Art fraud trial begins in Germany

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Trial for alleged arts forgers due to start in Germany

The trial of four people behind an alleged art forgery scandal in Germany has got under way in Cologne.

The group are accused of selling 44 fake paintings over the past decade, purportedly by 20th Century masters.

Wolfgang Beltracchi, 60, is alleged to be the mastermind behind the scam which defrauded art collectors including the Hollywood actor Steve Martin out of millions of dollars.

More than 160 witnesses are expected to appear over 40 days of the trial.

Beltracchi's wife Helene, his sister-in-law Jeanette and her husband, Otto Schulte-Kellinghaus, were also arrested last year, accused of playing a part in the ploy.

Paintings by the likes of Kees Van Dongen, Max Ernst, Max Pechstein and Heinrich Campendonk were faked, along with certificates of origin and labels.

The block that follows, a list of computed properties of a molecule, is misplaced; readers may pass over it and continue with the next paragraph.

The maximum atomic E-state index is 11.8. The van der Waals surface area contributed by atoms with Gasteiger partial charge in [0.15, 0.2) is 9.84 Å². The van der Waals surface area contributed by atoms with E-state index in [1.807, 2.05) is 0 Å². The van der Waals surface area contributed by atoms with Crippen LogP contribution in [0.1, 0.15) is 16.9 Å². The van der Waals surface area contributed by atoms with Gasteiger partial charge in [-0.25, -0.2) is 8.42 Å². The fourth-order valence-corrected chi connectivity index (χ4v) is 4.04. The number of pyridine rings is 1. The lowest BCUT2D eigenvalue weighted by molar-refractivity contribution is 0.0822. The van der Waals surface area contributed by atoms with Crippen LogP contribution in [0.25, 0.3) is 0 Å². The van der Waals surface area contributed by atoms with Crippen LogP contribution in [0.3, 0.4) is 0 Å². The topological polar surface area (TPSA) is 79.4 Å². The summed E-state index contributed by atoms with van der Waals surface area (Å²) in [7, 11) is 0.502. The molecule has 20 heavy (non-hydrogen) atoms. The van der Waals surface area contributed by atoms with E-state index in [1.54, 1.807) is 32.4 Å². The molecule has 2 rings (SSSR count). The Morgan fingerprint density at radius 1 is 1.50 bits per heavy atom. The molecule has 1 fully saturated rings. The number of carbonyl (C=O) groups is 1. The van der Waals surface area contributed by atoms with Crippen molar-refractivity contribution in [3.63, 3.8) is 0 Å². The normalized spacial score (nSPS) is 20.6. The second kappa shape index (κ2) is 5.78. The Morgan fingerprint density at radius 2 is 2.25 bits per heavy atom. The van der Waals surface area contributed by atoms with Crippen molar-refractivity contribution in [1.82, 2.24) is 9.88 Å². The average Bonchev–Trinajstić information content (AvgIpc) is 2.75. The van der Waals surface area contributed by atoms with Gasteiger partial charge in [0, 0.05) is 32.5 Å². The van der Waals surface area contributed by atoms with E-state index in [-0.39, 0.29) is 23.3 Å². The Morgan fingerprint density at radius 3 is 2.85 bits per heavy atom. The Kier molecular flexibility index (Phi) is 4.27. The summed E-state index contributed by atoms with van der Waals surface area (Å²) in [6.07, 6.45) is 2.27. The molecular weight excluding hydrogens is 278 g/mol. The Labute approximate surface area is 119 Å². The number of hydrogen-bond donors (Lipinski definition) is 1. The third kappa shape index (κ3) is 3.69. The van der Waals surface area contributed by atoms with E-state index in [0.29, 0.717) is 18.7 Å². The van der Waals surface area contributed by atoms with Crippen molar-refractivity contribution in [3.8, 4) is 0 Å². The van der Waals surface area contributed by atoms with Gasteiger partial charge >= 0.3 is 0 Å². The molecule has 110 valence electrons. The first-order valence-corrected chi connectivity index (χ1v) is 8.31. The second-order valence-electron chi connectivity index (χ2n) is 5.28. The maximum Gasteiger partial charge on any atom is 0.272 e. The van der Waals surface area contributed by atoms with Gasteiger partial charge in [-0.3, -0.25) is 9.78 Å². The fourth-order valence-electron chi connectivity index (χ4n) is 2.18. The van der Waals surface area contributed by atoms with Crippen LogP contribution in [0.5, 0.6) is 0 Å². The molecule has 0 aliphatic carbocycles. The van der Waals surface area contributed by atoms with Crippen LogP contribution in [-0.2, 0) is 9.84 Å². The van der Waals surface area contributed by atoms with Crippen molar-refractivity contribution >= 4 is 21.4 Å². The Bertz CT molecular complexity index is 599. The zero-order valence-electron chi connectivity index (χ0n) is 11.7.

Scientific testing

Many dealers, museums and art collectors were duped into believing the previously unknown masterpieces had been hidden for years by two secretive Cologne collectors and kept safe during the Nazi years.

After art experts had been fooled into confirming their authenticity, it sparked a buying frenzy with galleries and auctions offering the works.

But the forgeries came to light in 2008 after a buyer purchased what was thought to be a Campendonk through a Cologne auction house for 2.5 million euro (£2.2m) and had the work scientifically tested.

The painting was shown to contain a colour that had not yet been invented at the time when it was painted.

Hollywood actor Steve Martin found himself caught up in the scandal after he purchased another "Campendonk" in 2004 from a Parisian gallery.

He later sold it on in 2006 before the forgeries were discovered.

A judgement on the case is expected to be issued next March.